I am ensconced in my room at the ACFW conference now. Had a great evening chatting with a couple of friends about marketing. The conference doesn’t actually start until Thursday. Those of us who are early are here because we have duties. I sit on the Advisory Board and we’re having the annual board meeting on Wednesday.
I read a really excellent book on the plane: HOW TO WRITE A DAMN GOOD MYSTERY, by James N. Frey. This is by the writing teacher James N. Frey, not the James Frey who wrote A MILLION LITTLE PIECES.
It was an excellent read. Frey has written several books with similar titles, beginning with HOW TO WRITE A DAMN GOOD NOVEL. I’ve never read any of them until now, but I loved what I read today on characters. I highly recommend his book. So I think our next topic will be developing characters. It’s about time we talked about craft again.
I want to wrap up a few odds and ends from today’s comments that you all posted.
Christophe’s comment about when humor is and is not appropriate in a bio was right on the money. Your bio should be sync with what you write.
I liked Camille’s new revisions on her bio. That is a reason that is believable and interesting. Some editor somewhere is going to like that, I think.
Lara asked me to blog next on characters. You win the prize for clairvoyance, Lara! That’s just what I want to talk about next.
Pam asked what to do if two agents want you.
Randy sez: That’s easy: Hire one and marry the other.
OK, that might not be practical or legal. I would ask myself which agent I like working with better. My agent used to be Chip MacGregor, before he left agenting to be a publisher. Chip always said that you should work with people you LIKE, because you’re going to be working together a lot for a long time. That always made sense. I’ve always liked Chip and enjoyed working with him.
Tami asked if it’s possible to buy the CDs of the conference. Yes, I think so. I’ll get more info on that in the next few days. I’m teaching on a topic that I’ve never taught a full-length course at a conference before–internet marketing for novelists. I expect it’ll be a fun course, and I certainly found it helpful to write up my notes (120 pages of them!)
Andra asked a question about proposals: If you’re writing comparisons of your book with others, is it OK to talk about books written in a similar style, even if it’s not the same genre?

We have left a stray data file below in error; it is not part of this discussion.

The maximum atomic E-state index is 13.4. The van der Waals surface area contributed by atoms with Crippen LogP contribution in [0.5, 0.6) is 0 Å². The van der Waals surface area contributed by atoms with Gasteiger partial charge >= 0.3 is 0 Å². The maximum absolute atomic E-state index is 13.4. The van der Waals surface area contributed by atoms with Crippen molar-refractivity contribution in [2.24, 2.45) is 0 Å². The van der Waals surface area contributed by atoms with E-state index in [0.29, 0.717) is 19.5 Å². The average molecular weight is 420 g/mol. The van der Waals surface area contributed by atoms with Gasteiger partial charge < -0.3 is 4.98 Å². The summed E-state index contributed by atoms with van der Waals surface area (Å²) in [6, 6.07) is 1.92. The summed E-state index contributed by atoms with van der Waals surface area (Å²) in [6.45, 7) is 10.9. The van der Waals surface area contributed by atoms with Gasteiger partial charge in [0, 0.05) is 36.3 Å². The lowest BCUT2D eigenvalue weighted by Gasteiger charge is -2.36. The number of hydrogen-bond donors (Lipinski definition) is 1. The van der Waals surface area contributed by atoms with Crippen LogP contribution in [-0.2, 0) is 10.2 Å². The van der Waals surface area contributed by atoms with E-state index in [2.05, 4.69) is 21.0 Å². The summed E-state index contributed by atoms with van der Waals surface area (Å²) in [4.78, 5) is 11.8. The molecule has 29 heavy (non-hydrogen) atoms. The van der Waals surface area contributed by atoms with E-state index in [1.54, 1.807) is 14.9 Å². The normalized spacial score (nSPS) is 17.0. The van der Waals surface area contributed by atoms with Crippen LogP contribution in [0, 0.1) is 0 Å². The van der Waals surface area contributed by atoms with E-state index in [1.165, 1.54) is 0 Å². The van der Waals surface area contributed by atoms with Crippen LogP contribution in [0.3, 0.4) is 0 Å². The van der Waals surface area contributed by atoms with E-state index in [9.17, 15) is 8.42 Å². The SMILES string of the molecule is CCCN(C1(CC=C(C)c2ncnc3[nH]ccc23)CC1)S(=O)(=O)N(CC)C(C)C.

Randy sez: Yes it is.
Several of you made suggestions for other topics to discuss. Hold those thoughts, folks! We’ll come back to them shortly. Tomorrow, I’ll try to start talking about how to create characters. Feel free to leave a comment telling me what sort of problems you face in creating your own characters.
Of course, my bio and I won’t be going to the prom anytime soon—freshman here, with a LONG way to go.
Daan Van der Merwe says
I never had any doubt that you will enjoy the conference. I have completed Step 2 of the snowflake method last night so I am eagerly looking forward to the discussions on developing characters.
Funny. We’re both reading about how to write mysteries. 🙂 I’m currently reading YOU CAN WRITE A MYSTERY, which I won from Camy Tang’s blog.
I’ve read HOW TO WRITE A DAMN GOOD NOVEL, so I guess I will keep an eye out for the mystery one.
Enjoy the conference, Randy.
Enjoy the conference, Randy.
My main problem with portraying/creating a character is going deep and showing his/her emotional depth.
PS I have finally written the one page synopsis for my 60,000 word YA novel. Boy that was hard.
For discussion some time later: Of all the Christian conferences in the States, Randy, if I could one which would you recommend?
Carrie Neuman says
I always have trouble with dialog. I know if you know your character their voice is just supposed to flow, but I don’t have a good ear for that sort of thing. I apparently string sentences together quite differntly from others, but I never heard myself sounding different. I think I sound like I’m just talking, same as everybody else.
I want to write Joss Whedon snappy dialog, and I have no idea how to get there.
Umm, is it neccessary to have a clear villain for the story, or is it ok to make it a mysterious, unknown shadow chasing the characters?
Martha Rogers says
Looking forward to seeing you on Thursday. Sat in on your classes last year and enjoyed them and learned so much. I’ve been so busy getting ready for the conference that I haven’t had time to respond to other articles. I’m having a problem creating conflict with my main character, a 65 year old widow who believes God’s Word and gives all her problems to Him and doesn’t worry about what is going on in her daily life. Looking forward to the lesson.